What is Survey
Survey research is a great method of collecting information about a target audience. Surveys are conducted to uncover answers to specific, important questions. When you have a question about your business—which new product to offer, what new features and services to add, what problems your customers are facing—there’s only one obvious way to find out: a survey. It’s like magic: you put together questions, ask your target audience, and voilà, you get your answers. The survey is a list of questions aimed at extracting specific data from a particular group of people. Surveys may be conducted by phone, mail, via the internet, and sometimes face-to-face on busy street corners or in malls. Surveys are used to increase knowledge in fields such as social research and collecting valuable information.
Surveys seem so simple, but they rarely are in real life. Slightly vary the types of questions and response options in your survey, and you can seriously impact the quality and value of your survey’s results. Bad results can lead to bad decisions—the very thing you set out to avoid by making a survey in the first place. Ask the wrong questions, or ask them in the wrong way, and you’ll end up with products and services no one wants. So, executing your survey properly is crucial for the business future.
How to get the best results from your survey.
With asking the right questions you can get productive results out of your survey.
1. Know your target audience
It might seem simple but it is really important to know who you are asking these questions to.
For example, in my niche, I need to know whether I am talking to beginners or experts. I need to have some idea about their level of education and how well they understand the terms that we are talking about.
Try to become familiar with your audience before you send out the survey.
2. Define your survey goals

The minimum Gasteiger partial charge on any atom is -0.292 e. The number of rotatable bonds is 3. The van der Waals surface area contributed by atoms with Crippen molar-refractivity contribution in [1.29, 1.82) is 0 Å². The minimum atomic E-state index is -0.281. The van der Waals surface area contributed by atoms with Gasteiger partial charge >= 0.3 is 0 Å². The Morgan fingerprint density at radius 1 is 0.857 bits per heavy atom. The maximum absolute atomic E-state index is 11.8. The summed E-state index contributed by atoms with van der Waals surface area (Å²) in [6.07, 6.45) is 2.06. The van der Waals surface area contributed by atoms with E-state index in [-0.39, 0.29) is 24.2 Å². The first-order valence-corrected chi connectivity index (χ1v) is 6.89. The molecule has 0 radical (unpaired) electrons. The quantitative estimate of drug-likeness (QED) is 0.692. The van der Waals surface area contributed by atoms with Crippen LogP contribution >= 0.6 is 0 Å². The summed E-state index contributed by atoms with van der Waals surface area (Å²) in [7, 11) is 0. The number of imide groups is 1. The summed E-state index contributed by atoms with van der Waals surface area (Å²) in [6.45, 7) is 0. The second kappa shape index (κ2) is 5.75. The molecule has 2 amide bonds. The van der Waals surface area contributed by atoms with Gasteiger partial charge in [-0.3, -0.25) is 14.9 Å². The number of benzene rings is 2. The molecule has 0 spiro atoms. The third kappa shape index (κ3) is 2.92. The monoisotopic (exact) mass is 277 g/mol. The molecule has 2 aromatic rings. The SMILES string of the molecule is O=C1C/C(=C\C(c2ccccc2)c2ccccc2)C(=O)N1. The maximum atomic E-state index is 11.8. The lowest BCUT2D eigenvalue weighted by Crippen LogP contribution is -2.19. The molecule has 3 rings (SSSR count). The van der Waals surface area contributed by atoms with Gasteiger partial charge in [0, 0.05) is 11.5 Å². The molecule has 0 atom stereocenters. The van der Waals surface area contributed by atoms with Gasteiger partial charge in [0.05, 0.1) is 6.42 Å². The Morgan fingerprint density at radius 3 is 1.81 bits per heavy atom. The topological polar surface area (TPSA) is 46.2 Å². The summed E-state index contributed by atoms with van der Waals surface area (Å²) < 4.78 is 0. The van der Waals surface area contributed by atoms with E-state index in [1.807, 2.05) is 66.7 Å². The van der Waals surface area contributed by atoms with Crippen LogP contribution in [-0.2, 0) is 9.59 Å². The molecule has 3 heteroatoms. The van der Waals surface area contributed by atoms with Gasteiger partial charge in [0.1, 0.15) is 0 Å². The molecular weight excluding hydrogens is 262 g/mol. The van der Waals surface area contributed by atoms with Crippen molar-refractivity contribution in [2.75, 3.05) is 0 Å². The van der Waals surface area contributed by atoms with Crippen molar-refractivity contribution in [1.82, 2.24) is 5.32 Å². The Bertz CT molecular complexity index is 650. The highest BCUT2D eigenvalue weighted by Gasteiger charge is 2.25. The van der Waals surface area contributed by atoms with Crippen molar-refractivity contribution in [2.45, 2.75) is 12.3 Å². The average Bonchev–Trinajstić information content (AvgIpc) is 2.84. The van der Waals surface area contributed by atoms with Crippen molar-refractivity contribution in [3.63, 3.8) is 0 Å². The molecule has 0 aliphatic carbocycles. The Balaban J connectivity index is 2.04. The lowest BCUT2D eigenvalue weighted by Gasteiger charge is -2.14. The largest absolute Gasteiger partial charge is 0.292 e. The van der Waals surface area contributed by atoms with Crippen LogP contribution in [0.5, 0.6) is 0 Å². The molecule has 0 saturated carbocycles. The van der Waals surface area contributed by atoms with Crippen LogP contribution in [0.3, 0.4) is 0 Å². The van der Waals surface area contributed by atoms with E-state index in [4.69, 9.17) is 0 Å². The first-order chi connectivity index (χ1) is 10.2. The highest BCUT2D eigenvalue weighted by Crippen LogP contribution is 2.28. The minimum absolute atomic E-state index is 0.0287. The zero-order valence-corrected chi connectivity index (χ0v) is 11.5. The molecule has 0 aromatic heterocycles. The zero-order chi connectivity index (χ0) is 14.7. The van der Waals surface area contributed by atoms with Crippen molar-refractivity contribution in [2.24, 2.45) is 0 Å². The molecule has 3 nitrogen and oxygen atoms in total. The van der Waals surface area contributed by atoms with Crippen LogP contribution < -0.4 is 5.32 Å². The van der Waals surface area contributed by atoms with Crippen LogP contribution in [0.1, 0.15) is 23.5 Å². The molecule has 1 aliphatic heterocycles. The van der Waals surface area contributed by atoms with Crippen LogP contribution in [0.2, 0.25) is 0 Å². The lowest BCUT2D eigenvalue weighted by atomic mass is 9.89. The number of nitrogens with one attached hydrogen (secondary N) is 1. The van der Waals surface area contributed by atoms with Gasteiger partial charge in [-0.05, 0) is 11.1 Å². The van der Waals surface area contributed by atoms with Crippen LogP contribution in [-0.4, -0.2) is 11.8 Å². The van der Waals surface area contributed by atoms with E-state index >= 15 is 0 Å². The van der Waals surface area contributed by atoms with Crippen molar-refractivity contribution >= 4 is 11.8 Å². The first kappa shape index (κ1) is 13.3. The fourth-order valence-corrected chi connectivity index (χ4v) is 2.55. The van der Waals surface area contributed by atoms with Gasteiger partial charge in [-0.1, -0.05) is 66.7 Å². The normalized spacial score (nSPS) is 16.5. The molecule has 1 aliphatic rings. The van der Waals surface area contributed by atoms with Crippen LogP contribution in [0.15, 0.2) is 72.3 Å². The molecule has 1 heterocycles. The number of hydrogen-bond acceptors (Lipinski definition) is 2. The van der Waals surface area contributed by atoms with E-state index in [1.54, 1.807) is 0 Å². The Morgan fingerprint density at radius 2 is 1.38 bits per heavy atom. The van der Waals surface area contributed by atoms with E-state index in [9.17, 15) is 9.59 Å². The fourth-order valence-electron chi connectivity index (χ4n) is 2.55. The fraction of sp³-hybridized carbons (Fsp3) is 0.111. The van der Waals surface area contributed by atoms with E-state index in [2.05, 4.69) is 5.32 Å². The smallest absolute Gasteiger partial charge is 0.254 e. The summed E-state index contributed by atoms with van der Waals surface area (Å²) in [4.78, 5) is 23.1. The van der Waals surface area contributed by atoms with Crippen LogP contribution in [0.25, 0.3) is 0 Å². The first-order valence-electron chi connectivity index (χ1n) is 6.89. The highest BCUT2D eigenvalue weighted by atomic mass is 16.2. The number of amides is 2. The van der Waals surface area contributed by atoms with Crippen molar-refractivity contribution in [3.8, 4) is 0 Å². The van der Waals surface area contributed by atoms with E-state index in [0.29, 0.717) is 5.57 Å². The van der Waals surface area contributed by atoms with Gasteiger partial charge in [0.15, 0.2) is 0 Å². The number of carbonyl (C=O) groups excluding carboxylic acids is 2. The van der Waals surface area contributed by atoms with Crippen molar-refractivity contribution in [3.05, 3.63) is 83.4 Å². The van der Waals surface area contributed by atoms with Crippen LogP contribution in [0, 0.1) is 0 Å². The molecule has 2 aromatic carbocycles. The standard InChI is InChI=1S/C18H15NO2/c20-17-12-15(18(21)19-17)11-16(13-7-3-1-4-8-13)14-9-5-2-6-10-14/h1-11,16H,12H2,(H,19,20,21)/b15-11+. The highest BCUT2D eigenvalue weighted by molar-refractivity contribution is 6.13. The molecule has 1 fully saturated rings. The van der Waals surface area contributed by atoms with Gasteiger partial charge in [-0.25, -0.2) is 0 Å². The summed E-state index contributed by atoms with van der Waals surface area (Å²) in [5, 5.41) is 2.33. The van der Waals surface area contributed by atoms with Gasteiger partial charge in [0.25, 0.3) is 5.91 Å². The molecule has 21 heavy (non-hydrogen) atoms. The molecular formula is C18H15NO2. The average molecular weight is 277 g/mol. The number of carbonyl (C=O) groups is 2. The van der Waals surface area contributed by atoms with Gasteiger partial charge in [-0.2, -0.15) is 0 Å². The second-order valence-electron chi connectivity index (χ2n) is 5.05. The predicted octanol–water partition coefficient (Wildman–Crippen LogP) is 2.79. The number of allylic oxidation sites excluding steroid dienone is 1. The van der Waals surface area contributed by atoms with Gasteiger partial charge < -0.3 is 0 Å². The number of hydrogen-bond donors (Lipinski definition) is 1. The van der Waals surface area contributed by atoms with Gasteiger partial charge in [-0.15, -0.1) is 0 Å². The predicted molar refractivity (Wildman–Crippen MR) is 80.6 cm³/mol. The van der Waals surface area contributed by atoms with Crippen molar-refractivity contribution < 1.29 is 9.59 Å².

The first step is to decide goals for your survey. If you don’t think of these at the beginning your survey will not give you the desired result and become directionless and end up confusing people due to the lack of focus.
It is very important that your readers know your goal.
Your Survey goals could be:
getting feedback on a recent event.
Validating your product.
Getting opinion over your proposed solution.
finding out demographics about your readers
discovering levels of interest around an upcoming future event or product. Etc.
Make sure you have one goal per survey.
3. Be Specific with what you are asking
Some concepts may mean different things to different people. Try to be as specific as possible when you ask questions. For example, instead of asking “Do you exercise regularly?” you could ask “How many days per week, on average, do you exercise?” This gives you a more precise, objective answer.
4. Write questions that are simple and to the point.
Make your questions easy to understand by using simple language. The goal is to write a question that your reader will easily understand without having to reread it.
Using everyday language is the best way to accomplish this. A good exercise to practice is to write questions that you could see yourself asking friends or colleagues.
5. Offer Rewards for participation
Some bigger events send out surveys and put you in the draw to win a big prize if you fill out the survey. This shows your readers that you are serious and also helps them understand that the data you are collecting is valuable. An Amazon.com Gift Card or some prize related to your blog should be enough.
Do not make the prize too big, however, or you run the risk of getting surveys filled out by people who aren’t really interested in helping – they just want to go into the draw.
6. Write a subject line that easily gets attention in the email
If you are sending out your survey by email to your list you want to spend a good amount of time making sure your email gets attention and helps set up the survey.
For example, if you have a list of 1000 people you might be able to get an open rate of 400 people with a bad title and 600 people with a good title. That makes a big difference to the number of surveys that you might get back.
The body of the email itself should set up the survey – tell people why you are doing it and let them know how valuable their input is.
And, as always, make sure you say please and thank you.
7. Keep it short and in simple language
People get bored really easily and their interest will drop off quickly. Make sure your survey is really short and takes no more than a minute to fill out. Avoid using big words, complicated words, and words that could have multiple meanings. Your question should be Make sure you are using language that is short, simple and to the point.